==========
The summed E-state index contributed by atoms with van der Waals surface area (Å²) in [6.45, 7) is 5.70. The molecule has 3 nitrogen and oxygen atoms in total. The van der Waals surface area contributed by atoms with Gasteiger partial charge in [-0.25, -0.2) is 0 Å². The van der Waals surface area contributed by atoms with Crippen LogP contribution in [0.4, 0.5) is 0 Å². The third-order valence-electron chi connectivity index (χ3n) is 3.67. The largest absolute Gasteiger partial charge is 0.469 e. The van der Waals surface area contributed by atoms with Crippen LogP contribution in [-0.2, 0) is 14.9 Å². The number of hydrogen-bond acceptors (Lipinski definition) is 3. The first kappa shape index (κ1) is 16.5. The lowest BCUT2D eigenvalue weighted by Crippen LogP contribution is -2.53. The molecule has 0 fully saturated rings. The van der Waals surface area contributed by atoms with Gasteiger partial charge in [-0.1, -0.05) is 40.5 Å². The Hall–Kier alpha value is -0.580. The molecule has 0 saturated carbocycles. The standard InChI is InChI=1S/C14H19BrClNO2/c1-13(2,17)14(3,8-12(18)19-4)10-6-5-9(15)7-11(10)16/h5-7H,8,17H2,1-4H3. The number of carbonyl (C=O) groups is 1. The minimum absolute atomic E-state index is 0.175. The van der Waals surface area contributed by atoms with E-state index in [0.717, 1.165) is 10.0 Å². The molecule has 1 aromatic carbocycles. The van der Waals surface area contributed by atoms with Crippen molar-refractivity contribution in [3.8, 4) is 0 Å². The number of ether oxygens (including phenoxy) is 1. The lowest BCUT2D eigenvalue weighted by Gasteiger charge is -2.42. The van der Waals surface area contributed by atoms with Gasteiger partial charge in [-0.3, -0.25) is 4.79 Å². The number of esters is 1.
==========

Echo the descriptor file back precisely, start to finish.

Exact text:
The summed E-state index contributed by atoms with van der Waals surface area (Å²) in [6.45, 7) is 5.70. The molecule has 3 nitrogen and oxygen atoms in total. The van der Waals surface area contributed by atoms with Gasteiger partial charge in [-0.25, -0.2) is 0 Å². The van der Waals surface area contributed by atoms with Crippen LogP contribution in [0.4, 0.5) is 0 Å². The third-order valence-electron chi connectivity index (χ3n) is 3.67. The largest absolute Gasteiger partial charge is 0.469 e. The van der Waals surface area contributed by atoms with Crippen LogP contribution in [-0.2, 0) is 14.9 Å². The number of hydrogen-bond acceptors (Lipinski definition) is 3. The first kappa shape index (κ1) is 16.5. The lowest BCUT2D eigenvalue weighted by Crippen LogP contribution is -2.53. The molecule has 0 fully saturated rings. The van der Waals surface area contributed by atoms with Gasteiger partial charge in [-0.1, -0.05) is 40.5 Å². The Hall–Kier alpha value is -0.580. The molecule has 0 saturated carbocycles. The standard InChI is InChI=1S/C14H19BrClNO2/c1-13(2,17)14(3,8-12(18)19-4)10-6-5-9(15)7-11(10)16/h5-7H,8,17H2,1-4H3. The number of carbonyl (C=O) groups is 1. The minimum absolute atomic E-state index is 0.175. The van der Waals surface area contributed by atoms with E-state index in [0.717, 1.165) is 10.0 Å². The molecule has 1 aromatic carbocycles. The van der Waals surface area contributed by atoms with Crippen molar-refractivity contribution in [3.8, 4) is 0 Å². The number of ether oxygens (including phenoxy) is 1. The lowest BCUT2D eigenvalue weighted by Gasteiger charge is -2.42. The van der Waals surface area contributed by atoms with Gasteiger partial charge in [-0.3, -0.25) is 4.79 Å². The number of esters is 1.